Donald and the difference between climate and weather

In response to recent cold weather, President Donald Trump tweeted that that we “could use a little bit of that good old Global Warming.”

In response to recent cold weather, President Donald Trump tweeted that that we “could use a little bit of that good old Global Warming.”  There are many fallacies in that little tweet.  

First it’s implied that climate change could be a good thing for some.  In the long run, there will be evolutionary winners and losers but it’s unlikely that humans as a species will benefit.  The humans who will suffer the most from climate change are also likely to be the poorest people living in the poorest countries.  The rich of course will have the means to move or invest in personal infrastructures to allay the negative impacts of climate change.  Those living in rich countries can hope that their nations likewise will invest in infrastructures such as dams to protect their citizens.  That may seem a distant hope in face of the catastrophes hurricanes have caused in the US but compared to the horrors of poorer Haiti, we’ve done relatively well.  

Secondly and more to the point, the president is implying that climate change/global warming is a hoax because the weather is cold now.  This is obviously wrong.  There were many places during the last ice age that were untouched by glaciers but no one doubts it was colder on average than today.  There is a problem in understanding climate change stemming often from hype and hype on both sides of the debate.  

My partner Erin studied conservation biology at a rather good school in New York.  Erin told me recently about footage of a male polar bear eating a baby polar bear.  The photo was used as evidence for the bear’s hunger and it was implied, the bear was hungry due to climate change.  The problem as Erin’s professor pointed out is that male polar bears have eaten babies for a long time.  Male polar bears have exhibited infanticide behavior occasionally for as long as people have observed them.  There are also photos everywhere of bears on tiny pieces of ice or dying of starvation; the internet’s full of these images.  By itself, a picture of a starving polar bear means nothing.  The arctic is and has always been a hard place to live.  Hundreds of muskox have died in a single winter because ice covered vegetation and they couldn’t eat but this doesn’t suggest a global problem.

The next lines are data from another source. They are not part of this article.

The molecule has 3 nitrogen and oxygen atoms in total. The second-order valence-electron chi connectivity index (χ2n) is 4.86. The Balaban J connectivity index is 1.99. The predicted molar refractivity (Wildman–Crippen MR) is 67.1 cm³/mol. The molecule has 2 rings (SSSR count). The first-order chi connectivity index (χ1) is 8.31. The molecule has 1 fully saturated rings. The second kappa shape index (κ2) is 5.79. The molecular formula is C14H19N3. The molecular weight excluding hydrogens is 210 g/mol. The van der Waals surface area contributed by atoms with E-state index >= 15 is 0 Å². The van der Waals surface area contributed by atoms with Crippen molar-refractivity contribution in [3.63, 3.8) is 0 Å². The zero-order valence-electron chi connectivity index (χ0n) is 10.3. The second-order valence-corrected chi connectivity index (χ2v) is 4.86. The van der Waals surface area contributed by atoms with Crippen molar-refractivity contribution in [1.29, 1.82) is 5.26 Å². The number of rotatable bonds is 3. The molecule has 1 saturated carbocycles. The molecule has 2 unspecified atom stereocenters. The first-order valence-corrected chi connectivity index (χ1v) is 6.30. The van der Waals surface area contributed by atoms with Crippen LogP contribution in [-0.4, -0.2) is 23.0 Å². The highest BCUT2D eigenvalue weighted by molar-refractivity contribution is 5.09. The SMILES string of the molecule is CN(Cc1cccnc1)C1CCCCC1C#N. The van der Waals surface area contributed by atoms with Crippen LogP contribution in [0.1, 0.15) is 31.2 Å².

I’m not saying climate change isn’t a real problem.  I’m suggesting the problem is incredibly complex and oversimplifying it risks alienating large amounts of people.  You shouldn’t expect one hot summer or one cold winter to indicate an overall trend.  The earth’s been around for 4.6 billion years or so, you shouldn’t expect weather in the short term to be very useful in predicting large changes.  A lot of the data climate scientists use is things like ice core drillings from Antarctica where atmospheric gases over centuries can be analyzed.  Things like long term pollen distribution can be useful as well or growth rings on redwoods.  These are things that have been correlated to current weather and levels of carbon in the atmosphere.  

Weather is the temperature, wind, precipitation, etc. in the short term.  Climate is the same thing in the longer term, influenced by atmosphere, the tilt and wobble of earth, ground cover, etc.  The claim of climate change is that the earth’s climate is gradually changing, long term averages not short term weather is shifting.  The second claim is that this shift is being caused or boosted by human activity.  Most scientists agree these two things are true.  There isn’t as much consensus as to exactly what this will mean.  It’s likely that the weather will be more erratic; more hurricanes are likely the new norm.  Places like Tucson where I’m currently living or California are likely to have more droughts.  This doesn’t mean every drought or forest fire is definitively caused by climate change.  

The climate feedback of the earth reacting to human actions is very complex but the data that we’re causing problems is sound.  We know with certainty that carbon in the atmosphere has been rising due largely to burning of fossil fuels but also other smaller scale burning.  Deforestation and destruction of marine environments also plays an impact.  With less organisms to uptake carbon more is in the air.  The rise of carbon is jagged, showing in the northern hemisphere less input in the summer when plants are using carbon.  The same pattern for different months is evident in the southern hemisphere as well.  

The important thing to consider when it comes to climate change is the scale.  We should think in terms of a geological time scale, not a normal short term scale of human history.  It will be the children and grandchildren and great-grandchildren that stand to lose the most from ‘global warming’.        

By Zach Fitzner, Earth.com Contributing Writer